The Filson Historical Society Digital Projects

I Scream America: The History of Enslaved People at Oxmoor Plantation

The state of Kentucky and its people have a complex relationship with enslavement and the disenfranchisement of Black and Indigenous peoples. The institution of slavery touched every aspect of American life before, during, and after the Civil Warand we still see the scars of bondage on our state today. 

The title "I Scream America" comes from the art of Red Biddix, whose work from the Filson collection is featured in this digital exhibit. In this work, Biddix presents her view of how America was founded on anti-Blackness and white supremacy, and her belief that these inequalities continue to be baked in our education systems, prisons, police workforces, and more.  

This digital exhibit highlights the families of those who were enslaved by the Bullitt family at the Oxmoor and Cottonwood plantations in Kentucky from the founding of the state to the late 1870s. After a brief history of the two plantations, this exhibit discusses the roles that gender, marriages, hemp house burnings, and self-emancipation played in subverting the institution of slavery. This exhibit reworks the Bullitt Family Papers-Oxmoor Collection, one of the Filson's largest manuscript collections, to speak from the perspective of those in bondage, and to highlight their agency within enslavement.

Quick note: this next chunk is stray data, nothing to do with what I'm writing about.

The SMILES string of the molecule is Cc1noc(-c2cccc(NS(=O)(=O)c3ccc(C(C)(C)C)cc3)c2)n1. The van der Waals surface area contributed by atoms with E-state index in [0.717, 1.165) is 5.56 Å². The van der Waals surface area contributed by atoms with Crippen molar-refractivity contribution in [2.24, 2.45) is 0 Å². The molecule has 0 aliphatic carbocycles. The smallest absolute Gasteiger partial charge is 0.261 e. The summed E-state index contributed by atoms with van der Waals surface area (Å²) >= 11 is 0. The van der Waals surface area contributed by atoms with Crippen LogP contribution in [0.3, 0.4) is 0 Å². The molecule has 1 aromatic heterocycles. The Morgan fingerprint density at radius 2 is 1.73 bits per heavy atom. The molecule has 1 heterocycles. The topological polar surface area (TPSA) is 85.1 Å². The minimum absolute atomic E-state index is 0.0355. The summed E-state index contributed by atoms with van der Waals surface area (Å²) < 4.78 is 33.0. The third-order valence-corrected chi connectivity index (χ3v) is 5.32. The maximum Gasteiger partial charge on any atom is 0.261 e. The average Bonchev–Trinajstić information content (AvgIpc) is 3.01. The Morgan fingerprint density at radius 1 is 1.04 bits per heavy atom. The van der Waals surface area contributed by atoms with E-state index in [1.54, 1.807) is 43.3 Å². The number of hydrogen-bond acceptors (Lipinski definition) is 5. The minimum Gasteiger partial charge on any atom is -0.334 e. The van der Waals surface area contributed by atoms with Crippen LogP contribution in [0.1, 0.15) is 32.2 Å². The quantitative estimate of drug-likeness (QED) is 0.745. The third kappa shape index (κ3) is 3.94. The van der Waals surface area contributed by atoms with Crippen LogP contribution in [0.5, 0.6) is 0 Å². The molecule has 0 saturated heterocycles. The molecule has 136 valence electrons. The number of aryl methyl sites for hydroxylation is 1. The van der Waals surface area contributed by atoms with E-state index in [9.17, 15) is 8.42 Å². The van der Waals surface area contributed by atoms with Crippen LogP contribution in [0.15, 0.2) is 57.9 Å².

One of these families is the Sanders family, headed by Eliza Sanders and her husband, Jim Sanders. While not all people enslaved by the Bullitt family were tied by blood to the Sanders family, the use of the Sanders name in the project and the digitization and exhibition of these sources aims to recognize all of the people and families enslaved by the Bullitt family and bring academic attention to the complex community they fostered among each other while in bondage.


Johansen, Emma. Work on this exhibit won a 2022 Kentucky History Award from the Kentucky Historical Society for Johansen as intern project of the year.